Friday, July 29, 2011

Zebraic Chalcedony

Some pictures of zebraic chalcedony from a silicified (turned into chert) stromatolitic sample from Missouri.

Zebraic chalcedony in a silicified stromatolitic sample in plain light. Same view as the cross-polarized view below. Refer to that for scale.
The black spots are remnant dolomite and some hydrocarbon (probably bitumen).

4x close up - the same crystal as below is 0.125mm
This zebraic chalcedony is thought to replace evaporites (McBride et. al, 1977) (e.g gypsum or halite).

10x close up - the brightest (white) crystal in the center is 0.15mm.
Megaquartz is forming in the middle of the zebraic chalcedony splays.

Thus, the chances are that this stromatolite formed in an upper intertidal environment. There is no other evidence as the dolomitization that occurred before the silicification of this sample has destroyed all other fabric (if) present.


Mcbride, E. and Folk, R. 1977, The Caballos Novaculite revisited: Part II: Chert and Shale Members and Synthesis. Journal of Sedimentary Petrology, v. 47, n. 3, p. 1261-1286.

An addition of cooler chalcedony:

Chalcedony radiating fans of fibrous crystals. 10x magnification in plain light. Same stromatolite as the previous pictures. No idea what it is replacing though as dolomitization occurred prior to silicificaiton.

Same as above picture. 10x in cross polars. Megaquartz filling in the rest of the pore.

Fans are so cool! No pun intended there :D

Friday, July 22, 2011

Plane geology and other observations

My flight to San Francisco starting from Wichita led me to Minneapolis which in turn flew to SFO.

On the flight to Minneapolis, being a day flight, I stole the window seat on the plane. I doubt the other passenger noticed, especially since he had an aura of alcohol which i could smell before he even sat down!

Since I did not have my camera on me, I kept a note of all the different streams that I came across as the plane flew below the clouds. A 105° day with no clouds was a great day to fly! Cloud cover mostly started to appear closer to Minneapolis and then on the flight to SFO.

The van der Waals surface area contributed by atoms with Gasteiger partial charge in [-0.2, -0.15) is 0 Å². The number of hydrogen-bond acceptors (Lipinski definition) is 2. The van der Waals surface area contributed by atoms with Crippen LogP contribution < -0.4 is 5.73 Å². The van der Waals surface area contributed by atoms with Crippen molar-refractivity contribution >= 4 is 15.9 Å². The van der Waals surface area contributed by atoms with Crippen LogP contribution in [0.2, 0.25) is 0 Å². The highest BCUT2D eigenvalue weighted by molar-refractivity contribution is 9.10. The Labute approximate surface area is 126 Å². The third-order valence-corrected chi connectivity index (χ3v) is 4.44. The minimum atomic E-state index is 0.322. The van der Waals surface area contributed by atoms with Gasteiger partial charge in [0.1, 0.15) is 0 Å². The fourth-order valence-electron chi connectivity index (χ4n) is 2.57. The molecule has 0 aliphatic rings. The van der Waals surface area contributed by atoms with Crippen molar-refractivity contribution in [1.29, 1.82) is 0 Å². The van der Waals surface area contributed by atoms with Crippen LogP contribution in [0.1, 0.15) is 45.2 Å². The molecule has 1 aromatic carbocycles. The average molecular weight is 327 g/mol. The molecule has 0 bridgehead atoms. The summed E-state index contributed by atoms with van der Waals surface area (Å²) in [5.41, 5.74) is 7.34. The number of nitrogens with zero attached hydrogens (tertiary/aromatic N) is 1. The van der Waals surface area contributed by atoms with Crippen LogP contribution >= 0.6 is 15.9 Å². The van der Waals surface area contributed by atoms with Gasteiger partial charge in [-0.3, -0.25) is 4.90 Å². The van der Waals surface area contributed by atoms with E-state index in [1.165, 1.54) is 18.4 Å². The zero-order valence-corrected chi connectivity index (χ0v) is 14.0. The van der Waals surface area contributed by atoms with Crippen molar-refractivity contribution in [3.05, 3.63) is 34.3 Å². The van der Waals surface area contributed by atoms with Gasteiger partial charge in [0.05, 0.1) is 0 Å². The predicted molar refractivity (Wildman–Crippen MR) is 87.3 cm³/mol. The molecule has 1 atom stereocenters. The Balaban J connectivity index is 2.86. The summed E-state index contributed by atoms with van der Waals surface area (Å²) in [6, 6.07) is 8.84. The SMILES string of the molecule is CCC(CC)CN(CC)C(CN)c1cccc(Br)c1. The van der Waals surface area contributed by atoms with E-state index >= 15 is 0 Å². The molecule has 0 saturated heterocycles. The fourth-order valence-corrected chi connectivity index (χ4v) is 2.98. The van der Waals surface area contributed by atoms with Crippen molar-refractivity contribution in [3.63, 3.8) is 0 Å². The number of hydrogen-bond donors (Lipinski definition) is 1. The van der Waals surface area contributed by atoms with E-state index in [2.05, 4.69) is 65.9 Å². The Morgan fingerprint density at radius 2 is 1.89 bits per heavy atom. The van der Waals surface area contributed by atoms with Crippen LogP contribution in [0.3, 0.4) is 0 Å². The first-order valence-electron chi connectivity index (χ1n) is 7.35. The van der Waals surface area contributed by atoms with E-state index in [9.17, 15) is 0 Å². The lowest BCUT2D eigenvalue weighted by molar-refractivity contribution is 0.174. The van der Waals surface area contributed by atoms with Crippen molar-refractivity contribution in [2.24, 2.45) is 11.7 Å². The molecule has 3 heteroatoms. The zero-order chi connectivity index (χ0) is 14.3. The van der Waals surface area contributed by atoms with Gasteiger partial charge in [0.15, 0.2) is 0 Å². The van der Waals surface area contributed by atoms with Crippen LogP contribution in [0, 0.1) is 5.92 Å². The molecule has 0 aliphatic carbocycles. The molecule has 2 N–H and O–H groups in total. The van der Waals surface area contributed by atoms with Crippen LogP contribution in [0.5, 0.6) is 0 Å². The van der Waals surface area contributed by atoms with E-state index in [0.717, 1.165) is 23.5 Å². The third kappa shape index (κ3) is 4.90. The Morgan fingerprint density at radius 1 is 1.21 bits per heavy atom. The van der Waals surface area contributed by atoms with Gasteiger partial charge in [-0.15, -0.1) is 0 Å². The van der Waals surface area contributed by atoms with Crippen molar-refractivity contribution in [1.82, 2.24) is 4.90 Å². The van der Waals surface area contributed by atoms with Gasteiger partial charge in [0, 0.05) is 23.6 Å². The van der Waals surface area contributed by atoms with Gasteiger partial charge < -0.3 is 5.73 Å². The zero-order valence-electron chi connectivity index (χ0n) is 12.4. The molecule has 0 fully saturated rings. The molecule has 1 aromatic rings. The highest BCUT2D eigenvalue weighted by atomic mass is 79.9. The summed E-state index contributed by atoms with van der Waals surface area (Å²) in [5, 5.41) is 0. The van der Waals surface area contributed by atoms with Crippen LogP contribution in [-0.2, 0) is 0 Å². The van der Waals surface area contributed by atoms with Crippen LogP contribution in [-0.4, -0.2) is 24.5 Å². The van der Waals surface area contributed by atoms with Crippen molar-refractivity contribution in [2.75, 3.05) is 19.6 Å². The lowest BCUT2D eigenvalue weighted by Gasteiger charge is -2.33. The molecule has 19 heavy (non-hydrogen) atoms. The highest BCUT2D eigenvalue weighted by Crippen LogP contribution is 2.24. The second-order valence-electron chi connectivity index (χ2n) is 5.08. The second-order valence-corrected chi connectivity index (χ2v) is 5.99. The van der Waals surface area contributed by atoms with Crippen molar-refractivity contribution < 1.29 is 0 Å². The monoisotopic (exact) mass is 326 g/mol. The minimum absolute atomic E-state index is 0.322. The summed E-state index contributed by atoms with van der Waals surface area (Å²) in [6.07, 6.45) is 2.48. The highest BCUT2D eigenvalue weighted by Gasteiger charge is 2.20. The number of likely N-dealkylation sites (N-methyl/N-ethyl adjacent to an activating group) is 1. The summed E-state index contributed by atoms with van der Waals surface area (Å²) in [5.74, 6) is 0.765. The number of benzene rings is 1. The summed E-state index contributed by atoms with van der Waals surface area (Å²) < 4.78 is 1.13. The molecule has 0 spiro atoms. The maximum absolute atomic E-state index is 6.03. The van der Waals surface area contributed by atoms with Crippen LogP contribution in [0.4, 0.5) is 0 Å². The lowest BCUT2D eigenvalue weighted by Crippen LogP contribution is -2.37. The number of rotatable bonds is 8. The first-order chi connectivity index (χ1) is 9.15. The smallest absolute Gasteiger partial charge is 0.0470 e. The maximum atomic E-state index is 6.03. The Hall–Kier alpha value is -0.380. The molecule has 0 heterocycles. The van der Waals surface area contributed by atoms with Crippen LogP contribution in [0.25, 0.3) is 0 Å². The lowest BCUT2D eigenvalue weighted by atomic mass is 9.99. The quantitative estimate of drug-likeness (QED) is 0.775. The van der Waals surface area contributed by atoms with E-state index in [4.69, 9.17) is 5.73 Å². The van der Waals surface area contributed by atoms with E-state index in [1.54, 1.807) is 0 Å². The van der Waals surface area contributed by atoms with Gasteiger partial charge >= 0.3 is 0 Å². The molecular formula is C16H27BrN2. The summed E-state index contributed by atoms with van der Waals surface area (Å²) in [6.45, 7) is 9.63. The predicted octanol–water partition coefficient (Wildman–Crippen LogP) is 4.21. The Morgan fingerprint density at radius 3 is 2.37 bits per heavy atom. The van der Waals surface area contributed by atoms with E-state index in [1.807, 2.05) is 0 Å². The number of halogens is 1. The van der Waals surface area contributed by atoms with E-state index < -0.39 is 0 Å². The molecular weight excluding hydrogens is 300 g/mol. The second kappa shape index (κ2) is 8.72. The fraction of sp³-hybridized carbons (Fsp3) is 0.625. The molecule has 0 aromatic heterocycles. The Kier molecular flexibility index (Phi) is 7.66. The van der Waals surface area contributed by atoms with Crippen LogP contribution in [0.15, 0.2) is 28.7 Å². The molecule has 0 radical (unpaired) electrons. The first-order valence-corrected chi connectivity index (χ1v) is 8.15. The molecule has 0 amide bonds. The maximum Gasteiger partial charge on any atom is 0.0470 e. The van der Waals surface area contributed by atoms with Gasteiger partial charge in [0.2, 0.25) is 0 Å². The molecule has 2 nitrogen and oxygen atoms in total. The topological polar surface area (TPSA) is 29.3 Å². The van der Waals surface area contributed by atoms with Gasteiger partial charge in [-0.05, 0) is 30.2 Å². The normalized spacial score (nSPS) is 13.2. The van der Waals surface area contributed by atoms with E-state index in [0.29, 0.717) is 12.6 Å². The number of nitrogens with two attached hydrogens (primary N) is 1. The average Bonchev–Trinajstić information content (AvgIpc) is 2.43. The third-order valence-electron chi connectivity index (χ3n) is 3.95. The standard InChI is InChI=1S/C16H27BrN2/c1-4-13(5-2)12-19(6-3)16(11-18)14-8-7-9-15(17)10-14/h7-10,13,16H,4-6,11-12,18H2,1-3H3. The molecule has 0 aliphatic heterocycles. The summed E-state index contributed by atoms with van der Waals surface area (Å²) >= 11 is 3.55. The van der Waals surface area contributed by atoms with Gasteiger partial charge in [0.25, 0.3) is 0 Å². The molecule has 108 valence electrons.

The most noticeable geology features on the flight to Minneapolis were the different types of streams. So there are 4 different types of streams in general. Straight, alluvial fan type, braided, and meandering.

Meandering streams are mostly common on flatter lands. Most of the meandering streams on this route had bars within them. These bars as you will see in the figures below were probably old point bars that became isolated from the bank as the water made it's way around it. In time, these bars became stable and then grass & shrubs started to grow on it. Now this is east of the Rockies and the rivers in the Central Plains and north of that are mostly meandering and most of them drain into the Mississippi River. Here are my observations:

The 1st meandering stream that I paid most attention to was a huge river which was closer to being straight than meandering like Fig. 1, but it still had the noticeable point bars. This stream also had bars within the channel that had shrubs/trees growing on it. So these bars were stable and weren't being eroded off enough which allowed plants to grow on them. As i mentioned earlier, these bars were probably created by the water moving around existing point bars.

The other streams that i noticed were highly meandering streams. Whilst some had bars within the channel (Fig. 2), others did not (Fig. 3).

Then getting excited to see the Rockies again, I decided to keep my camera on me on the flight to SFO. Here's what I noticed on the flight:

Red beds of possibly the Chugwater Formation (a sandstone deposited during the Triassic period of about 250-200my) in Wyoming.

This highly meandering stream seen (in WY) where the floodplain (green) is well developed is lying in a valley.

And so here are the Rockies in Wyoming.

First time seeing the Great Salt Lake in Utah. This very arid lake is surrounded by evaporites (white) and longshore currents are creating groin-like structures in the evaporites if you look closer to the bottom (lake portion) of the picture.